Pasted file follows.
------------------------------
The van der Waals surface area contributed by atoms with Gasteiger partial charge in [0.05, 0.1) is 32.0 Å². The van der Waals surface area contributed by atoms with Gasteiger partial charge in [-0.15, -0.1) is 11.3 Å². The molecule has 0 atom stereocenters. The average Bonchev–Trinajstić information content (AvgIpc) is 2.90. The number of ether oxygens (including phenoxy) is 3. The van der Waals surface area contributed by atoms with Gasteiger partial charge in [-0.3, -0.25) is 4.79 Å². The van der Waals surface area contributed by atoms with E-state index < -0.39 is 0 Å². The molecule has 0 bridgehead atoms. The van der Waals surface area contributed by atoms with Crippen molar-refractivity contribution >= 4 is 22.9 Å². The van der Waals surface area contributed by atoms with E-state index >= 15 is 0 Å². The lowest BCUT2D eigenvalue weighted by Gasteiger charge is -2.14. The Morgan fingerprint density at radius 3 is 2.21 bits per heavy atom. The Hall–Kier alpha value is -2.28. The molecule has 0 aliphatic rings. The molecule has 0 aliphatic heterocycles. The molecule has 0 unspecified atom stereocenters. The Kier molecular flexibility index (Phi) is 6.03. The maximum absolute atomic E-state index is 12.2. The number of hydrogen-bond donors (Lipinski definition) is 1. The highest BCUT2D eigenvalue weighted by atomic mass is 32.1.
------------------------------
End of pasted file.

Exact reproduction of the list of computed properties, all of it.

The van der Waals surface area contributed by atoms with Gasteiger partial charge in [0.05, 0.1) is 32.0 Å². The van der Waals surface area contributed by atoms with Gasteiger partial charge in [-0.15, -0.1) is 11.3 Å². The molecule has 0 atom stereocenters. The average Bonchev–Trinajstić information content (AvgIpc) is 2.90. The number of ether oxygens (including phenoxy) is 3. The van der Waals surface area contributed by atoms with Gasteiger partial charge in [-0.3, -0.25) is 4.79 Å². The van der Waals surface area contributed by atoms with E-state index < -0.39 is 0 Å². The molecule has 0 bridgehead atoms. The van der Waals surface area contributed by atoms with Crippen molar-refractivity contribution >= 4 is 22.9 Å². The van der Waals surface area contributed by atoms with E-state index >= 15 is 0 Å². The lowest BCUT2D eigenvalue weighted by Gasteiger charge is -2.14. The Morgan fingerprint density at radius 3 is 2.21 bits per heavy atom. The Hall–Kier alpha value is -2.28. The molecule has 0 aliphatic rings. The molecule has 0 aliphatic heterocycles. The molecule has 0 unspecified atom stereocenters. The Kier molecular flexibility index (Phi) is 6.03. The maximum absolute atomic E-state index is 12.2. The number of hydrogen-bond donors (Lipinski definition) is 1. The highest BCUT2D eigenvalue weighted by atomic mass is 32.1.